Microsoft has issued a rare rebuttal to recent criticism of its alleged “negligent” security practices and approaches to patching security vulnerabilities.
Last week, Tenable CEO Amit Yoran published a scathing critique of the company, suggesting that the company’s “lack of transparency” and “irresponsible security practices” exposed customers to excessive risk .
Yoran said Microsoft has a history of deliberately keeping its customers in the dark regarding security failures and that the company should be held accountable for its conduct.
His comments followed similar criticism of the tech giant from a US senator following a Chinese cyberespionage incident in which emails belonging to government officials were leaked. accessed by malicious actors.
A key talking point in Yoran’s claims focused on the disclosure of a critical security vulnerability in Microsoft’s Power Platform on Azure. Tenable claims to have informed the tech giant of the problem in March this year. However, Yoran revealed that it took several months before the company released a “partial fix.”
He said this posed a serious risk to customers using Microsoft services and amounted to a negligent approach by the company.
Microsoft strongly disagreed with these claims. In a statement released Friday, the tech giant said its approach to addressing this vulnerability was based on long-established practices.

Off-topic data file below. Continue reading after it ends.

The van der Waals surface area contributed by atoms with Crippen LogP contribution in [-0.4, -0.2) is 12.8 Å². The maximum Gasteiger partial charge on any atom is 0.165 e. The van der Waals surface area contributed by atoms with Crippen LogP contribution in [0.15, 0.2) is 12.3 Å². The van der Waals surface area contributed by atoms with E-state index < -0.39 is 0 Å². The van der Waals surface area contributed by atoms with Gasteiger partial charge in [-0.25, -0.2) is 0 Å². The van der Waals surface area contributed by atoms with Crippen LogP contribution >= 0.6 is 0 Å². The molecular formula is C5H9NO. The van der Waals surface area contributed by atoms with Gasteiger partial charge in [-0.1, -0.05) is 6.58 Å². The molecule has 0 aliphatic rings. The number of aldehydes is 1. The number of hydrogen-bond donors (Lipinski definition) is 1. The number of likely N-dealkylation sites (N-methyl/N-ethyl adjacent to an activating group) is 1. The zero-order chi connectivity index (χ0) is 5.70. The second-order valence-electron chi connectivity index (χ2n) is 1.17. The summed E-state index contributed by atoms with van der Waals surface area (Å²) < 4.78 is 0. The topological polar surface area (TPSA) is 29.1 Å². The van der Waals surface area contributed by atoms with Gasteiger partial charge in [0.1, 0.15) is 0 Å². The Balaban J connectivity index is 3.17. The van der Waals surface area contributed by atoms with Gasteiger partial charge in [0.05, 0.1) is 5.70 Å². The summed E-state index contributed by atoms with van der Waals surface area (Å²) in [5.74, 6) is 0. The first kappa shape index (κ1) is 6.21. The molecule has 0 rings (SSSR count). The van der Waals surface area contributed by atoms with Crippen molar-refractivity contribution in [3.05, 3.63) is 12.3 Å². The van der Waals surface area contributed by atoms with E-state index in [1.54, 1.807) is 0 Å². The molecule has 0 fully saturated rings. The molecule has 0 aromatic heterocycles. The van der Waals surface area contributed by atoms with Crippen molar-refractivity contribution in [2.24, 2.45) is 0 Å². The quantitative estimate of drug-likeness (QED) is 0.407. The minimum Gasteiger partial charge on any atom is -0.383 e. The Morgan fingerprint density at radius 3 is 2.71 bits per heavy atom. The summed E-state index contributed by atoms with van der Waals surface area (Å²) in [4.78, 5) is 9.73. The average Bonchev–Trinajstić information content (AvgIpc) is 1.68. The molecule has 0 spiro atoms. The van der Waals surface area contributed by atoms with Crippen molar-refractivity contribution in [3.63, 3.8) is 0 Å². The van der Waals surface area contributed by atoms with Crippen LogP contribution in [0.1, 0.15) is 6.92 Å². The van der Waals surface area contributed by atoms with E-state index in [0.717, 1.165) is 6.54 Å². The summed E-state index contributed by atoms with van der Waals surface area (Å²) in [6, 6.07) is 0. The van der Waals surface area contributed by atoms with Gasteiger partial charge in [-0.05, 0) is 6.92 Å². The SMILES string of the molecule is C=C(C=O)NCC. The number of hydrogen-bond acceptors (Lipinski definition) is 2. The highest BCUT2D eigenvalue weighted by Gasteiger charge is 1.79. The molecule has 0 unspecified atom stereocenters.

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“As part of preparing security patches, we follow a thorough process involving thorough investigation, update development, and compatibility testing,” Microsoft said.
“Ultimately, developing a security update is a delicate balance between how quickly and securely the patch can be applied and how well the patch can be applied.”
Microsoft said that “acting too quickly” in response to certain vulnerabilities could cause “more disruption than the risk customers bear” due to a security vulnerability.
With this in mind, Microsoft’s lengthy approach to addressing this vulnerability does not constitute negligence, but rather a careful and measured approach to appropriately patching patch a breach and avoid any unwarranted disruption to customers due to a botched fix.
“The purpose of an embargo period is to provide time to proceed with a quality solution,” the company said. “Not all fixes are equal. Some can be made and applied safely very quickly, others may take longer.
The flaw discovered by Tenable in March was officially fixed on August 2, Microsoft confirmed.
Similarly, a vulnerability investigation found that only a “very small subset” of customers were affected and therefore considered low risk.